Mental Causation and Searle’s Impossible Conception of Unconscious Intentionality
In my article I evaluate Searle’s account of mental causation, in particular his account of the causal efficacy of unconscious intentional states. I argue that top-down causation and overdetermination are unsolved problems in Searle’s philosophy of mind, despite his assurances to the contrary. I also argue that there are conflicting claims involved in his account of mental causation and his account of the unconscious. As a result, it becomes impossible to understand how unconscious intentional states can be causally efficacious. My conclusion will be that if Searle’s conception of unconscious intentionality is to play a genuine role in the causal explanation of human action, it needs to be rethought.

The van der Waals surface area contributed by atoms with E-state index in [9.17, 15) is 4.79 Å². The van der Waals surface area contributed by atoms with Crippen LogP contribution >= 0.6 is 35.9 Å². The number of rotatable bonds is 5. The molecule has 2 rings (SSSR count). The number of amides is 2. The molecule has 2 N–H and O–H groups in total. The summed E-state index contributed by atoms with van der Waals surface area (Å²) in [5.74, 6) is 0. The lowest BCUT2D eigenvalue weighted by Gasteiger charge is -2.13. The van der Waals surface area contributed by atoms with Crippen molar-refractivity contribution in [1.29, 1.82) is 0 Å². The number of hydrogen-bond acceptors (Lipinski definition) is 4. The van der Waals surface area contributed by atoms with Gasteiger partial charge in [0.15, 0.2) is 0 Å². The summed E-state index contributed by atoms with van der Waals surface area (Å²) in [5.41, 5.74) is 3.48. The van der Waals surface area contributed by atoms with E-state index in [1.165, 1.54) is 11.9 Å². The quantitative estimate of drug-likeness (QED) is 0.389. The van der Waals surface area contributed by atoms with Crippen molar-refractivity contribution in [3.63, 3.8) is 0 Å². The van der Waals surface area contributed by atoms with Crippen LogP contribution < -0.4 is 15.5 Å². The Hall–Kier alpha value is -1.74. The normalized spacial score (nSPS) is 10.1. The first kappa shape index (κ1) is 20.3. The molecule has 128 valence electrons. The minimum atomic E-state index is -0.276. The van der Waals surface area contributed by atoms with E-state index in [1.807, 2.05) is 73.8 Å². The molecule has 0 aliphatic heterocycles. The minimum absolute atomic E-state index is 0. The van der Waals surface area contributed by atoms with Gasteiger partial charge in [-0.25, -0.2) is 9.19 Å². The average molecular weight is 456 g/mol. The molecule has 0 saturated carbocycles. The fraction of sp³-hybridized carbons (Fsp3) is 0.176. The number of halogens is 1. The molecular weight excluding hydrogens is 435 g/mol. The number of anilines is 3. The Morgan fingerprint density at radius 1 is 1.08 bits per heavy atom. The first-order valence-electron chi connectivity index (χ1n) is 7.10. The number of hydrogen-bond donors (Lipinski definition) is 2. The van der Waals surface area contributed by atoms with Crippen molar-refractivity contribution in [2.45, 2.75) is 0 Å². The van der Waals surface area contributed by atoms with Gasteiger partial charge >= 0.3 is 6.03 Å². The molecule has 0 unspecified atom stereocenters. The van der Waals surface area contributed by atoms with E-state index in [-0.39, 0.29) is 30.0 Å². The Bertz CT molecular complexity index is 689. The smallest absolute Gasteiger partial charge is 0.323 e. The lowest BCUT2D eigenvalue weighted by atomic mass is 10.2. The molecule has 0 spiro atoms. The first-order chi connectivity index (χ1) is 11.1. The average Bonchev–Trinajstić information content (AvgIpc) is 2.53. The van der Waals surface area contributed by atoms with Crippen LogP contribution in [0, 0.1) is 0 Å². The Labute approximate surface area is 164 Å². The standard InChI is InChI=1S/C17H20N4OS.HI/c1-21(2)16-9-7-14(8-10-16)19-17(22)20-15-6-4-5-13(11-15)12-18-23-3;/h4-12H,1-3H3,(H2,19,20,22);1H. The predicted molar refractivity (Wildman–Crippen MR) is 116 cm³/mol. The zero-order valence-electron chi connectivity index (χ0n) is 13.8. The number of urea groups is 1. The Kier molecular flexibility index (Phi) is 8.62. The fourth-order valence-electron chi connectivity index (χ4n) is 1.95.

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Document Type: Research Article
Publication date: 01 July 2000